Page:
The Book Thief

I watched The Book Thief last night, a movie directed by Brian Percival and starring Geoffrey Rush, Emily Watson, and Sophie Nélisse as the girl Liesel. The film is set in a small German town during WW2.

In 1938 Liesel is taken from her communist parents and given to a “proper” German family (but it turns out that they are not quite as proper as the Nazi’s would wish). It takes some time but eventually Liesel is able to call Hans and Rosa (Rush and Watson) her Mama and Papa. The story continues throughout the war years, during which Liesel befriends Rudy, discovers books (and steals them – borrows them, actually – from the Bürgermeister’s house), and meets Max, a Jew on the run from the Nazis. And learns to fear the latter.

I was particularly interested in seeing how the war affects the lives of ordinary Germans. We often see films and documentaries about life in Britain during that period, but rarely in the enemy’s own land. Because Liesel is barely 13 years old at the outbreak of the war she fails to understand the consequences, seeing things through her young naïve eyes. Thus my interest was piqued because my German mother was of a similar age during the war. The Book Thief gave a small insight into the things she and her family had to deal with.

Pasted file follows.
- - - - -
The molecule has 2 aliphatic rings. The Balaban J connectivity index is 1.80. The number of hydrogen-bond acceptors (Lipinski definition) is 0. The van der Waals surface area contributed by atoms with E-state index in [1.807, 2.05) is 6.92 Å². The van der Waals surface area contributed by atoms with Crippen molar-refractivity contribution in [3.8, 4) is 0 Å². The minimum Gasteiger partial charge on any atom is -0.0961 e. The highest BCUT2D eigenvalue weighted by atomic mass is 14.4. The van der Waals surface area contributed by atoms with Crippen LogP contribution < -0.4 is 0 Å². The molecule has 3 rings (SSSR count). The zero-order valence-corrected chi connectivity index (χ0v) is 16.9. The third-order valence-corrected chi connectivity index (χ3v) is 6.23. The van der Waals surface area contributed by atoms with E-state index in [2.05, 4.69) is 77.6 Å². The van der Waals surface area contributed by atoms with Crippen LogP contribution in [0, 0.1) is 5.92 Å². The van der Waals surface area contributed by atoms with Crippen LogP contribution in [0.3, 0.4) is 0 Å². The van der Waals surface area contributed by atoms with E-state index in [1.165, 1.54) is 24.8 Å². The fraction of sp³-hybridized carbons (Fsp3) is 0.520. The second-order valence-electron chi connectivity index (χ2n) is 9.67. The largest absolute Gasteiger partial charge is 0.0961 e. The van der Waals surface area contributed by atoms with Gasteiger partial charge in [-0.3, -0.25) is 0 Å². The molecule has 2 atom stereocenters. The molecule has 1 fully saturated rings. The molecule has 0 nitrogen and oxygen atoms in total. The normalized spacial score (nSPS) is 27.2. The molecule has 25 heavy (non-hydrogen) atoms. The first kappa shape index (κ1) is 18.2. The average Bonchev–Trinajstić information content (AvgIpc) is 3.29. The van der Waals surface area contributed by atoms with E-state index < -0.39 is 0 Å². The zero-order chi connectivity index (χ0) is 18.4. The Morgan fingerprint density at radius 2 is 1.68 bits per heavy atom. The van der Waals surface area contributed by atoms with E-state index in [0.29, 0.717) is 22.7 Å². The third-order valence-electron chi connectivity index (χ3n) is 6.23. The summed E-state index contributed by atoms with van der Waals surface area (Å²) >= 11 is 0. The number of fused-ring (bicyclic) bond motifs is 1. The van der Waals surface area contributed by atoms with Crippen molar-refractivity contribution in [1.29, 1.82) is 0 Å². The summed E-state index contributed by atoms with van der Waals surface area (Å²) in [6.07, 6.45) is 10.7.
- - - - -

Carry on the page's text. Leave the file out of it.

The film did hold my interest for its two hours, but as it progressed I couldn’t easily predict where it was headed. Sadly, it fizzled out in a somewhat truncated ending. In the last few minutes of the film an air raid destroys the town, which Liesel survives, and then the movie’s narrator (oh yes, the film has a voice-over, a narrator [who is in fact Death] who foretells some of the events that we witness) describes her post-war life in just a few seconds. It was as if the film was only a snapshot of Liesel’s life, a life that continues but is of little interest to the film-makers, or they ran out of steam.

Sophie Nélisse plays her role brilliantly, as do Rush and Watson. No complaints there. For me, the narrator is pointless. When Death introduces the characters, hinting at events to follow, I expected a supernatural story: it isn’t and I was disappointed on that score. I haven’t read the novel (by Markus Zusak) and to be honest I don’t think I can be bothered, though I am glad to have watched the film.




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